Toni's book list on murder mysteries to challenge your brain cells

Toni Mount Why did Toni love this book?

Mel Starr is an American author who deserves to be better known for his Chronicles of Hugh de Singleton set in late fourteenth-century England.

Hugh is a surgeon as well as bailiff of Brampton. In this eleventh tale, Hugh is escorted to Kensington Palace, his expertise required to treat the ailing Black Prince. But I knew things had to get more serious than that and, sure enough, murder is committed.

Mel Starr’s research is impeccable and I found myself in the heart of medieval England, encountering royalty, rogues, and worse villains. But Hugh’s medical knowledge means he can tell an accident from a deliberate killing and there’s no deceiving him when he’s on a murderer’s trail.

By Mel Starr,

Why should I read it?

1 author picked Prince Edward's Warrant as one of their favorite books, and they share why you should read it.

What is this book about?

'Another delightful and absorbing mystery from Mel Starr, keeping the reader guessing as the corpses pile up in Prince Edward's palace. Hugh de Singleton, of the dry wit and engaging humility, is one of my favourite sleuths.' Penelope Wilcock, British author and blogger

Master Hugh won the Black Prince's favour when he helped to ease the Prince's illness.

Now, in the autumn of 1372, the prince is suffering a relapse and sends to Bampton for Master Hugh to attend him. While at dinner in Kennington Palace, Sir Giles, the knight who escorted Hugh to London, is stricken and dies. Poison!…


Book cover of The Bookseller's Tale

Toni Mount Author Of The Colour of Bone

From my list on murder mysteries to challenge your brain cells.

Why am I passionate about this?

Many years ago, when I’d read my first medieval mystery, I decided I wanted to write my own. But mine would be as realistic as I could manage; I wanted the reader to smell medieval London and to be there with me. A lot had been written about Kings and Queens but not much about ordinary life so that became the center of my academic study leading eventually to my Master's Degree in medieval medicine. As well as my novels I now write popular factual books and I’m pleased to say people have taken the time to say how much they enjoy the fine details I share.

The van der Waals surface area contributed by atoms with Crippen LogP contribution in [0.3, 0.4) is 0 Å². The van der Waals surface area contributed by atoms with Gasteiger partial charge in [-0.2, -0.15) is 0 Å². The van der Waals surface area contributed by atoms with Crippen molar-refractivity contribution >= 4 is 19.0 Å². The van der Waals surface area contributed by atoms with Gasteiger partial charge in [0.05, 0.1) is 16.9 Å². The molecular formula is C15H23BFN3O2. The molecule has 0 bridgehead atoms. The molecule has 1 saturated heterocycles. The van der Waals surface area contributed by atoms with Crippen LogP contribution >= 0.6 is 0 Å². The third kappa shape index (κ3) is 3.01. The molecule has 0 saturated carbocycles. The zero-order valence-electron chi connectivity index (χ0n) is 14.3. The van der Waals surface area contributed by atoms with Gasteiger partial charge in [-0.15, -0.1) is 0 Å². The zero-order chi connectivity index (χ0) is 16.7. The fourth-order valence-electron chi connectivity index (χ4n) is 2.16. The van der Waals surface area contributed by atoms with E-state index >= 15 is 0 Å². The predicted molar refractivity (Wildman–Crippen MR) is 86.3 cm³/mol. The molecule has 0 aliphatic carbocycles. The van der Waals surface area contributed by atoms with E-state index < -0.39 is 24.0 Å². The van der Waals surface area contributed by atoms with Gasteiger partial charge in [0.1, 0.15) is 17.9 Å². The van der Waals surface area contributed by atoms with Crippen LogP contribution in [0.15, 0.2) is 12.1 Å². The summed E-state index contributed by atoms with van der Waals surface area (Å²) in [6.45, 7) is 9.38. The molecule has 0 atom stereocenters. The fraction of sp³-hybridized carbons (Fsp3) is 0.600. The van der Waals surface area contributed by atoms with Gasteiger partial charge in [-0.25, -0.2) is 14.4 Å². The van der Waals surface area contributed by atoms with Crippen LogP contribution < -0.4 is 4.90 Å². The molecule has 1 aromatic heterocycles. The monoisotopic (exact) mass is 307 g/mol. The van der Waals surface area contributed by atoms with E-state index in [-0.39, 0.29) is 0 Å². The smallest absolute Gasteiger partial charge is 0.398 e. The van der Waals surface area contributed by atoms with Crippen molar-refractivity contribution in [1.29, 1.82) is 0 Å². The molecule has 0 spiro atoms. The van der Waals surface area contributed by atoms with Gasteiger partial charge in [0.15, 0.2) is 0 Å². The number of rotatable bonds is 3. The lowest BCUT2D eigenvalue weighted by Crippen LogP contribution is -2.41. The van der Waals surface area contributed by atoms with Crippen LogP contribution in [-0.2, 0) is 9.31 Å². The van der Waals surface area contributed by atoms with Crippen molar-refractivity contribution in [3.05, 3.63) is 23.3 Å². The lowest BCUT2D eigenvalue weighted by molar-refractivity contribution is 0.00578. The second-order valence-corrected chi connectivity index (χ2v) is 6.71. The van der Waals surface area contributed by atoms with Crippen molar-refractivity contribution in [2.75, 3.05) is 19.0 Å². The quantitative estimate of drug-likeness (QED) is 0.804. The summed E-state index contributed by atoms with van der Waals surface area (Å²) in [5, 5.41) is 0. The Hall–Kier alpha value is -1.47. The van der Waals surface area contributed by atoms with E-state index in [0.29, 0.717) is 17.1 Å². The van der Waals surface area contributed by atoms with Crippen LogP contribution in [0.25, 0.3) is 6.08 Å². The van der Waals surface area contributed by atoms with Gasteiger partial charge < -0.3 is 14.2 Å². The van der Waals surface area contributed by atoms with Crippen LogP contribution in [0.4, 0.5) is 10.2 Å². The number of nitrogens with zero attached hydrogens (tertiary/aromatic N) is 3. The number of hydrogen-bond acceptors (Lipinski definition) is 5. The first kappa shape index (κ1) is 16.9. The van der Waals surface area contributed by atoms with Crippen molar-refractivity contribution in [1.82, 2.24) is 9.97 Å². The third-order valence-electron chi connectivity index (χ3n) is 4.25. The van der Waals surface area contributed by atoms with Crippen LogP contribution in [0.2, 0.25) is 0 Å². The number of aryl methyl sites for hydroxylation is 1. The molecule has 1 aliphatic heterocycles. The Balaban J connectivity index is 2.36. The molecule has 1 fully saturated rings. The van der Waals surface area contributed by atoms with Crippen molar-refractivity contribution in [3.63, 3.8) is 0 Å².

Toni's book list on murder mysteries to challenge your brain cells

Toni Mount Why did Toni love this book?

Again, we are in the fourteenth century, in Oxford, but following the first terrible onslaught of the Black Death. The title made this a must-read for me because my own sleuth, Seb Foxley, is involved with the making and selling of books, just like Ann Swinfen’s hero, Nicholas Elyot. I wasn’t disappointed.

The characters came alive for me and I too was sad when a good student was found drowned in the river. But the bookseller is suspicious and uncovers a villainous plot, putting him, his family and friends in danger.

A beautifully-woven medieval mystery; I had to read it in one go – forget the washing up. Fortunately, this is book 1 of the Oxford Medieval Mysteries so there’s more fun to come.

By Ann Swinfen,

Why should I read it?

1 author picked The Bookseller's Tale as one of their favorite books, and they share why you should read it.

What is this book about?

Oxford, Spring 1353. When young bookseller Nicholas Elyot discovers the body of student William Farringdon floating in the river Cherwell, it looks like a drowning. Soon, however, Nicholas finds evidence of murder. Who could have wanted to kill this promising student? As Nicholas and his scholar friend Jordain try to unravel what lies behind William’s death, they learn that he was innocently caught up in a criminal plot. When their investigations begin to involve town, university, and abbey, Nicholas takes a risky gamble – and puts his family in terrible danger.


Book cover of Lord Strange's Men and Their Plays

David McInnis Author Of Shakespeare and Lost Plays

From my list on to understand the history of Shakespeare's theatre.

Why am I passionate about this?

I’m a Shakespeare scholar with a particular interest in theatre history and the repertories of the London commercial playing companies of the late-sixteenth and early-seventeenth centuries. I’m particularly fascinated by the hundreds of plays written during this period that have not survived, whether as the result of fire, vandalism, censorship, or more mundane causes like a lack of interest in or opportunity for publication. The surviving plays from the period are the distinct minority; yet the plays lost to us were known to Shakespeare and his contemporaries, who often wrote in response to what else was being performed across London.